Your iFolio is a school provided web space that you will use throughout your time at CDNIS. You will use your iFolio to define your learning goals, show your learning journey, reflect on your learning and how you have developed your Approaches to Learning skills, share your best work and celebrate your achievements.
Your iFolio, in time will provide a better picture of who you are as a learner and as an individual. You are therefore highly encouraged to personalize your iFolio. You can start off by selecting one of the 60+ themes available.
Before you start using your new iFolio, follow the steps below to change the ‘Home’ link within your navigation menu to point to your site:
1. Go to your Dashboard menu options (link will open in a new tab)
2. Expand the ‘Home’ menu item by clicking on the downward facing arrow
Change Home Menu Attribute
3. Append the URL to read http://sites.cdnis.edu.hk/students/your_student_number, where your student number is in the form of six digits e.g. 012345 (you can find your student number on your library card)
Home URL Link
A final note, please bear in mind that your iFolio is a publicly accessible space, and ensure that the content you post and the language you use is appropriate.
Feel free to delete this post from your Dashboard once you have finished reading it!
Featured image used in this post by Nathan via Flickr Creative Commons
Service as Action
How did you become more aware of your own strengths and areas for growth?
My experience week of New Zealand in grade 10 really helped me become more aware of my strength. For example, in New Zealand, we were on a 3-day trek across Te Urewera and the first day of the trek was the hardest. on the first day, we trekked the steepest part of the path and most of the path was uphill. Through action and challenges, I found that perseverance was one of my strengths.
How did you undertake challenges that developed new skills?
By taking more responsibility I developed a skill of leadership and persuasion. In New Zealand, my friend and I were tasked with leading our entire CAS group on another mountain trek, this trek was rather short and was only 4-6 hours on the mountain and 2-4 more hours trekking alongside a river. As a co-leader, my friend and I had to lead and motivate our CASmates to persevere and finish the trek.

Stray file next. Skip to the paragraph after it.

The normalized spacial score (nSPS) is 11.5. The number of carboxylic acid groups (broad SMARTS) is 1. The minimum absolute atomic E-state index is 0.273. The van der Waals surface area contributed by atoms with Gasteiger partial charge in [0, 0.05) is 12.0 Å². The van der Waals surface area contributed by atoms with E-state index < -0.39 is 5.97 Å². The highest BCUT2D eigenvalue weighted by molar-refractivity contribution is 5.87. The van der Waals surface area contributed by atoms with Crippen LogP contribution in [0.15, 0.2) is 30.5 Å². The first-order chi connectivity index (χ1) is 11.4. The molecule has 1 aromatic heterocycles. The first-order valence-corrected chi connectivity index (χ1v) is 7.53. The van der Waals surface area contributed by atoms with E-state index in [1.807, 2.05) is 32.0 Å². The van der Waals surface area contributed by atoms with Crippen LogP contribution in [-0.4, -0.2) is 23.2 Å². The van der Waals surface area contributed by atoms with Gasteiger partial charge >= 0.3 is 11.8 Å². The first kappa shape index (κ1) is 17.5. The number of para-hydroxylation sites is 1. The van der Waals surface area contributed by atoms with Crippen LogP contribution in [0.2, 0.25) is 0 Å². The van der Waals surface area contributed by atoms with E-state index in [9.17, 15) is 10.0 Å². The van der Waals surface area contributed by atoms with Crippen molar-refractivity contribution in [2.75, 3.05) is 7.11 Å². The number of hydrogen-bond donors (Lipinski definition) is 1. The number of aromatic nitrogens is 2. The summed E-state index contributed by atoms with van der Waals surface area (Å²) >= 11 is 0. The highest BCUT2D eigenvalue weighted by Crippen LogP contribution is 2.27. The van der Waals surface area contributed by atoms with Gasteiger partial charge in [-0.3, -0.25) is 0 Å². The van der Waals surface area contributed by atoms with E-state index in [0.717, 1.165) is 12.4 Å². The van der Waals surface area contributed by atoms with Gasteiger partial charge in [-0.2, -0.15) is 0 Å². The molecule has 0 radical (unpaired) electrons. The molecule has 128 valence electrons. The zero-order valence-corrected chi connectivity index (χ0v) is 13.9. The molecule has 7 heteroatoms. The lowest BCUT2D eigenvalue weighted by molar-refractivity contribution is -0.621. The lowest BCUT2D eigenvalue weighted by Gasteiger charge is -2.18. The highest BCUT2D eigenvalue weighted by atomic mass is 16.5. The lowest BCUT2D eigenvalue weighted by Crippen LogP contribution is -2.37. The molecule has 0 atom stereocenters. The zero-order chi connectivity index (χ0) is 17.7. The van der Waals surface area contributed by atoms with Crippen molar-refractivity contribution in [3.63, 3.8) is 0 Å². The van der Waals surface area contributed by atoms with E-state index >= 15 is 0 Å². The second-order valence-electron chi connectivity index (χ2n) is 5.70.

How did you discuss, evaluate and plan student-initiated activities?
Personally, I have never organized my own event with my friends. however, I would like to organize a sports tournament in the future possibly softball or maybe baseball.
How did you persevere in action?
AN example of perseverance was through a hike in New Zealand. As the hike went on I got more tired and tired and the hiker got harder and harder. As I got more and more tired I fell behind and was near the end. however, i persevered to a checkpoint, had a little snack and because of a small break and some snack, I stayed in the front of the hike for the rest of the hike.
How did you work collaboratively with others?
On the first night of the camp, we each were split into 4 groups each group consisting of 4 people. We had bought a small pot and small portable fire pit. we each had our own jobs, I was in charge of the fire pit, another was in charge of preparing the food and the other 2 were in charge of cooking.
How did you develop international-mindedness through global engagement, multilingualism and intercultural understanding?
There were many times in New Zealand where we were introduced to the locals. We went to a show and learned about the Maori tribes and its culture. While on a stop to our mountain hike we went to a Maori tribe where they taught us a form of haka and their ways of greeting one another. We stayed in a large hut which housed everyone including all the students and teachers. We were also introduced to their food and were told some different stories about their different gods.
How did you consider the ethical implications of your actions?
On a hike on Te Urewera, we had a lot of snacks as it was a very long trek. By keeping the trash with us after 3 days of trekking we helped the environment of such a beautiful part of New Zealand. Te Urewera is Maori land and we had to respect their land and their culture as we are foreigners and it is quite hard to have the opportunity to trek there.